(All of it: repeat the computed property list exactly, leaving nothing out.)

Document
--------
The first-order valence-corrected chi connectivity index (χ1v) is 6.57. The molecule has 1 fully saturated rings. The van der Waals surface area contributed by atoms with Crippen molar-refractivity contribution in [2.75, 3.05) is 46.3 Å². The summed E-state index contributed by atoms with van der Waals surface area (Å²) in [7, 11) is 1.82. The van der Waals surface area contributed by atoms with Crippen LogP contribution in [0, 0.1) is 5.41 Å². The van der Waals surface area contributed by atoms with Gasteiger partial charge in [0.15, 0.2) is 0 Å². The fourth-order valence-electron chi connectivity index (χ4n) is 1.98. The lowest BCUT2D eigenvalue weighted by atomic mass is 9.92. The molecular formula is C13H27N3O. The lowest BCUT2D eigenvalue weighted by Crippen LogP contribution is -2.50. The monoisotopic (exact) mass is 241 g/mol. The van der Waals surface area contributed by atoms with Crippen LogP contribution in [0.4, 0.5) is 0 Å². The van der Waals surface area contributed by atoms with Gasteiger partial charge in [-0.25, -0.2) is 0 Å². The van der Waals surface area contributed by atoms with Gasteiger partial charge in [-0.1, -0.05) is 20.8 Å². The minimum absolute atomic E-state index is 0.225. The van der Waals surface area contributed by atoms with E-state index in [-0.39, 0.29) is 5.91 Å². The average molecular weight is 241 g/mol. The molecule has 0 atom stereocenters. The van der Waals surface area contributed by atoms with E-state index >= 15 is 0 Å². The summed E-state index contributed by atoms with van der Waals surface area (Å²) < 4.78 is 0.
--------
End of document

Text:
The first-order valence-corrected chi connectivity index (χ1v) is 6.57. The molecule has 1 fully saturated rings. The van der Waals surface area contributed by atoms with Crippen molar-refractivity contribution in [2.75, 3.05) is 46.3 Å². The summed E-state index contributed by atoms with van der Waals surface area (Å²) in [7, 11) is 1.82. The van der Waals surface area contributed by atoms with Crippen LogP contribution in [0, 0.1) is 5.41 Å². The van der Waals surface area contributed by atoms with Gasteiger partial charge in [0.15, 0.2) is 0 Å². The fourth-order valence-electron chi connectivity index (χ4n) is 1.98. The lowest BCUT2D eigenvalue weighted by atomic mass is 9.92. The molecular formula is C13H27N3O. The lowest BCUT2D eigenvalue weighted by Crippen LogP contribution is -2.50. The monoisotopic (exact) mass is 241 g/mol. The van der Waals surface area contributed by atoms with Crippen LogP contribution in [0.4, 0.5) is 0 Å². The van der Waals surface area contributed by atoms with Gasteiger partial charge in [-0.25, -0.2) is 0 Å². The van der Waals surface area contributed by atoms with Gasteiger partial charge in [-0.1, -0.05) is 20.8 Å². The minimum absolute atomic E-state index is 0.225. The van der Waals surface area contributed by atoms with E-state index in [-0.39, 0.29) is 5.91 Å². The average molecular weight is 241 g/mol. The molecule has 0 atom stereocenters. The van der Waals surface area contributed by atoms with E-state index >= 15 is 0 Å². The summed E-state index contributed by atoms with van der Waals surface area (Å²) < 4.78 is 0.